Say you’re doing an orchestral tracking session. As with just about every large tracking session, you’re limited as to how many separate headphone cues you can provide. Maybe you are using a headphone mixer system like the “Private Cue” into which you can pump about eight separate feeds. Or maybe you just have a few stereo sends running to cue boxes. Either way, you’re gonna have to prioritize. Who gets separate feeds, and who gets sub-mixed with other instruments? Who gets their own cue? Here’s a few things I consider when setting these priorities:
1. I ask myself the subjective question: “Who plays the most important part in the recording?” As much as we always want to be politically correct and claim that each piece is as important as the other, this is just not the case. Let’s be real. On any given recording, the most important part is the lead singer and the band leader or conductor. The musicians are following the band leader, and the lead vocal is the focal point of the recording. People buy records to hear the singer, not the celeste. So based on this criteria, those are the people who get special treatment on a large orchestral recording.
2. I also ask myself the objective question: “Who is usually the most difficult to please?” I like to ask this question because there’s very little gray area here. If I was to keep track of time spent on adjusting the headphone mixes of each section of an orchestra and the singers, there would be a clear “winner” during most recording sessions: The brass section! No hard feelings guys, I really feel for you. The brass and the drummer are the players that need their headphones very loud, because their instruments are loud. This can cause some problems if the headphone amps aren’t set up well, or if you’re running too many cans off a single amp, or if the headphones are crappy. Lots of room for error here. But unlike the drummer, the brass not only have to hear the rest of the band over their own playing, but they also have to very clearly hear themselves, because playing in tune is essential. Tweaking just the right balance really becomes an issue here, and because of this, I usually end up spending a bit more time adjusting the headphone mixes of the brass section than any other section. Because of this, if I can give the brass section their own feed, I always do. It saves time in the end.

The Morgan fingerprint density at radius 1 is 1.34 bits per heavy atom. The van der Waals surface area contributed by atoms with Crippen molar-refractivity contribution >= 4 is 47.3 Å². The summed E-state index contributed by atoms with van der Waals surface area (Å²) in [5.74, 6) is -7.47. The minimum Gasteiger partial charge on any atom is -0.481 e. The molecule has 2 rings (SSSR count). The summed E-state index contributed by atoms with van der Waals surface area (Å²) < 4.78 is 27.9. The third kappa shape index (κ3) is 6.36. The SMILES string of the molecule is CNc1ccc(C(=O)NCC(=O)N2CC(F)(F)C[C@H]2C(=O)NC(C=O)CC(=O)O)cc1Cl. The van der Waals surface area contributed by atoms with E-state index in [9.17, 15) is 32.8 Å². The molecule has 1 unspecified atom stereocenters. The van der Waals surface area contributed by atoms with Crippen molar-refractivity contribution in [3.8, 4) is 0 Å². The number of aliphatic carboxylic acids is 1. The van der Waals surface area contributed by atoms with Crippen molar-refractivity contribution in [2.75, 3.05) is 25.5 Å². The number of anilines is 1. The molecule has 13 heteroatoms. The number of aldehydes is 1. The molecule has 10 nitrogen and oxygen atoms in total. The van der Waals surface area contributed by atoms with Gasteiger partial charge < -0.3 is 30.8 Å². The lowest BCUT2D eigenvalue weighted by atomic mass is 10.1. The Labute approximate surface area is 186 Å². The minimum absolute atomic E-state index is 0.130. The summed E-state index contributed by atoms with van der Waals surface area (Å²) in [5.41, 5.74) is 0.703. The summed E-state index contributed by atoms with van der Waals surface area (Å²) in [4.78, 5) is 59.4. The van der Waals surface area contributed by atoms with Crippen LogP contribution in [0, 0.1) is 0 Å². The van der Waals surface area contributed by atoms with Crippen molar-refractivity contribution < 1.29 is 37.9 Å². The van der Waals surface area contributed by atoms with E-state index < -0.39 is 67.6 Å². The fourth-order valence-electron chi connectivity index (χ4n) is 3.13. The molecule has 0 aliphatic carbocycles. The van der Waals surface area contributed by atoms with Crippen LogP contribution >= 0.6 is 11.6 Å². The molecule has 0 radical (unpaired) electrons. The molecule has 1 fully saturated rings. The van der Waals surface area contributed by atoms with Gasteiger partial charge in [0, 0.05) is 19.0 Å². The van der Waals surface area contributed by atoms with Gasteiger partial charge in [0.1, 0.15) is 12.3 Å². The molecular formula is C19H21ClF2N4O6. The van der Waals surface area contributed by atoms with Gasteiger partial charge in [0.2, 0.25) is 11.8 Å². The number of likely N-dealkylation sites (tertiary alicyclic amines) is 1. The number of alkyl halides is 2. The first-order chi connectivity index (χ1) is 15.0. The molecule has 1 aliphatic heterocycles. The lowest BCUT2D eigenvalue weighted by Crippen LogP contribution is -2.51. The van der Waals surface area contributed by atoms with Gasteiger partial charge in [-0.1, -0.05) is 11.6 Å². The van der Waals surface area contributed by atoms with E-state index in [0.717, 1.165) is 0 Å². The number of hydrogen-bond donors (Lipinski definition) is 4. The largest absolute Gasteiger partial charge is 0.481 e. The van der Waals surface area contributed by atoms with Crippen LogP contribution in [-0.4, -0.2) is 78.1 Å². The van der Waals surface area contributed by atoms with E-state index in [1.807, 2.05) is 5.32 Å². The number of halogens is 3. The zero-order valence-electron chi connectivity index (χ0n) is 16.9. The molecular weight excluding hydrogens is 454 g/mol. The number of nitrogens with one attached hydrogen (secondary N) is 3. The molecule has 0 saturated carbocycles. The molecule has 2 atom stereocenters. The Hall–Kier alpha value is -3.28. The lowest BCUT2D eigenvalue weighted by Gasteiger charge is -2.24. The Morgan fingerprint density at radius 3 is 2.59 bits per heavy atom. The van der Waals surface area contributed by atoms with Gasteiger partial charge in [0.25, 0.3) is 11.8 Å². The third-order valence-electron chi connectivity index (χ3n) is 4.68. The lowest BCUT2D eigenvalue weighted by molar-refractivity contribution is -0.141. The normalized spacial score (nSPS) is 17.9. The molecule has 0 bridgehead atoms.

3. I also ask myself: “Which section’s headphone mix is bound to change most throughout the session?” It would obviously be wise to prioritize the headphone setup for the people whose headphone mix will need to change from time to time. For example, on cast album recording sessions, that’s usually the vocal mics. This is because there is usually many vocalists coming and going throughout the session. On such a recording, any given vocal mic might be used by several different lead vocalists, and also be used as a group vocal mic. You want to be able to quickly adjust the headphone mixes of the vocalists on sessions like these.
All that doesn’t mean you treat everyone else like they’re not important. I usually take more time to make each player happy with their headphone mix than I do moving microphones around and getting a good sound going to tape. I’d rather be mixing a well performed song recorded using basic tracking techniques than some hi-fi tracking masterpiece with everybody playing out of tune and not together.
So, to recap, this is what I try to keep in mind when setting up headphone mixes:
* Give the star of the show their own mix or a “more me fader” and make sure the band leader is hearing exactly what he/she wants.
* Give the most priority to the group of players who present the most technical challenges (usually the brass).
* Give priority to the least static part of the session setup.